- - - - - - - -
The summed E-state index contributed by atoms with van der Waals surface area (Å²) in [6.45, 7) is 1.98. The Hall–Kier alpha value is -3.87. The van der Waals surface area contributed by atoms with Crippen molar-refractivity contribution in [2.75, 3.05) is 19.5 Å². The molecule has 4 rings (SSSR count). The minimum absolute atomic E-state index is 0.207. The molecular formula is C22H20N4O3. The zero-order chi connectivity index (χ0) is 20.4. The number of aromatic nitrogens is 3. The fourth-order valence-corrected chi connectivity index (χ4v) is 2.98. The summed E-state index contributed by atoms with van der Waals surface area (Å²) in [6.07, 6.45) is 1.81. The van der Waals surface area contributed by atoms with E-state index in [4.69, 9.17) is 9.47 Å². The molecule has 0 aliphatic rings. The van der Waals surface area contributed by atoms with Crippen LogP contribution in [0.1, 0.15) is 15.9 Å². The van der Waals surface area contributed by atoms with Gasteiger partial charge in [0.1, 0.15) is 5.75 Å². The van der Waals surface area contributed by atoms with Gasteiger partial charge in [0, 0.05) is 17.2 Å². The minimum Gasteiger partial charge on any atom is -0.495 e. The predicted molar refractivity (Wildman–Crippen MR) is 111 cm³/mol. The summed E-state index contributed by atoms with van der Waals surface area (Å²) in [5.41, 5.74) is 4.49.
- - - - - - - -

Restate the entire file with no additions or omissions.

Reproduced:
The summed E-state index contributed by atoms with van der Waals surface area (Å²) in [6.45, 7) is 1.98. The Hall–Kier alpha value is -3.87. The van der Waals surface area contributed by atoms with Crippen molar-refractivity contribution in [2.75, 3.05) is 19.5 Å². The molecule has 4 rings (SSSR count). The minimum absolute atomic E-state index is 0.207. The molecular formula is C22H20N4O3. The zero-order chi connectivity index (χ0) is 20.4. The number of aromatic nitrogens is 3. The fourth-order valence-corrected chi connectivity index (χ4v) is 2.98. The summed E-state index contributed by atoms with van der Waals surface area (Å²) in [6.07, 6.45) is 1.81. The van der Waals surface area contributed by atoms with E-state index in [4.69, 9.17) is 9.47 Å². The molecule has 0 aliphatic rings. The van der Waals surface area contributed by atoms with Crippen LogP contribution in [0.1, 0.15) is 15.9 Å². The van der Waals surface area contributed by atoms with Gasteiger partial charge in [0.1, 0.15) is 5.75 Å². The van der Waals surface area contributed by atoms with Gasteiger partial charge in [0, 0.05) is 17.2 Å². The minimum Gasteiger partial charge on any atom is -0.495 e. The predicted molar refractivity (Wildman–Crippen MR) is 111 cm³/mol. The summed E-state index contributed by atoms with van der Waals surface area (Å²) in [5.41, 5.74) is 4.49.